Captain Barfoot, whose decorous evening calls on Mrs. Flanders over the years are marked by the local Scarborough gossips as proprietary.
Betty Flanders, Jacob’s mother, who helplessly tries to imagine and participate in the independent life of her son (mainly through letters) while remaining tied by economic necessity to Scarborough. At the end, she confronts Jacob’s room, to which he will never return.
Dick Bonamy, Jacob’s friend, a fellow inheritor of male privilege. Bonamy attends Mrs. Flanders as she faces her deceased son’s room and his effects at the end of the novel.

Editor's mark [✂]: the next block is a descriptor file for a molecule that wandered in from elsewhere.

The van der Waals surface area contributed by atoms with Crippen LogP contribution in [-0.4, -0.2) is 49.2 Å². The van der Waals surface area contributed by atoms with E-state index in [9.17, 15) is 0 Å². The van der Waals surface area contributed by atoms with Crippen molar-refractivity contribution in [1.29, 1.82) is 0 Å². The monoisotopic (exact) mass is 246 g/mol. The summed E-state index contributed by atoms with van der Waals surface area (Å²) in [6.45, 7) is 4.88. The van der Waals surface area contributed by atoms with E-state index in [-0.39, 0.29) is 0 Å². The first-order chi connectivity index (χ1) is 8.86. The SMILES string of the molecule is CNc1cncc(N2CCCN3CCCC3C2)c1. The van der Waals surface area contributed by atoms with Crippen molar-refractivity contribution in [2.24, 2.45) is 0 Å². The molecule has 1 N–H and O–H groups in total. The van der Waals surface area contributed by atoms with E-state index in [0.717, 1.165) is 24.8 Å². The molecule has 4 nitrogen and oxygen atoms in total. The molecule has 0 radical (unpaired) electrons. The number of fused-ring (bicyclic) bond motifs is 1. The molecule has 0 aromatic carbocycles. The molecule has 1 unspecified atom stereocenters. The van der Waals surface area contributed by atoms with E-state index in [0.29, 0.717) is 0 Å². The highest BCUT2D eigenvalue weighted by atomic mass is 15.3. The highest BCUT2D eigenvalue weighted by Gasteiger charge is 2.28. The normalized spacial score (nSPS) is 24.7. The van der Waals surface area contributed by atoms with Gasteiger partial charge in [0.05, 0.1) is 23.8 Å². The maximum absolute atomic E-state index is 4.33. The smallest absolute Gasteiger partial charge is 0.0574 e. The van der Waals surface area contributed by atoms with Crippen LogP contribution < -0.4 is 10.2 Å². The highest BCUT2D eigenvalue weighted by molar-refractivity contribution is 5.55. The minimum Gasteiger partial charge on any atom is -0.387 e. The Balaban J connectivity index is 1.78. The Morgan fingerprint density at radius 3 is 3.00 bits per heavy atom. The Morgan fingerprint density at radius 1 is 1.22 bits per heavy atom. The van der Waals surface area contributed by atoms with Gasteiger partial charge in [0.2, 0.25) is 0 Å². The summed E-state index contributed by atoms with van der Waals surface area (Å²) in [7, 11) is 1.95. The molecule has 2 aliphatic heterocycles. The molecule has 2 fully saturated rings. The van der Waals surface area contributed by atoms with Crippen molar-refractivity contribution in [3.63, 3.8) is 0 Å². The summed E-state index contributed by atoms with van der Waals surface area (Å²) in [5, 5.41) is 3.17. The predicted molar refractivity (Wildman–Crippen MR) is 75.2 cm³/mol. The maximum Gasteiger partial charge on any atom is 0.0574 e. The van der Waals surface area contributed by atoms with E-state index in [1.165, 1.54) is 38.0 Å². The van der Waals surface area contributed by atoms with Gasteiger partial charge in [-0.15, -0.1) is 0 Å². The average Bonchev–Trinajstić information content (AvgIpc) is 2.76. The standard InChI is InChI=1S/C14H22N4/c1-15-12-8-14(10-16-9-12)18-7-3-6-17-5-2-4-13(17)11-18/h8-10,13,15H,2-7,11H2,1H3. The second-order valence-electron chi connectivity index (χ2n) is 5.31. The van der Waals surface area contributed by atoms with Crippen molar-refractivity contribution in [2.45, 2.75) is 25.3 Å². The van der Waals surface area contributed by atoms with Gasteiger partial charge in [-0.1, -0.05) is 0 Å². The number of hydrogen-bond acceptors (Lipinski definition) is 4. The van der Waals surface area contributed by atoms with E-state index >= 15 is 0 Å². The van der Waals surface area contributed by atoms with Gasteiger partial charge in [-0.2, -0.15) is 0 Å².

Timmy Durrant, a school friend of Jacob with whom he sails for a holiday around the Scilly Isles.
Clara Durrant, Timmy’s sister, who is in love with Jacob but must remain expectantly silent in deference to custom.
Sandra Wentworth Williams, a beautiful married woman whom Jacob meets while touring Greece. He falls in love with her, half-encouraged by her.
Florinda, a woman with whom Jacob has his first affair, which he breaks off when he sees her in the street on someone else’s arm.
Fanny Elmer, an artist’s model who reads Tom Jones for Jacob’s sake. Her heart is broken by Jacob’s indifference.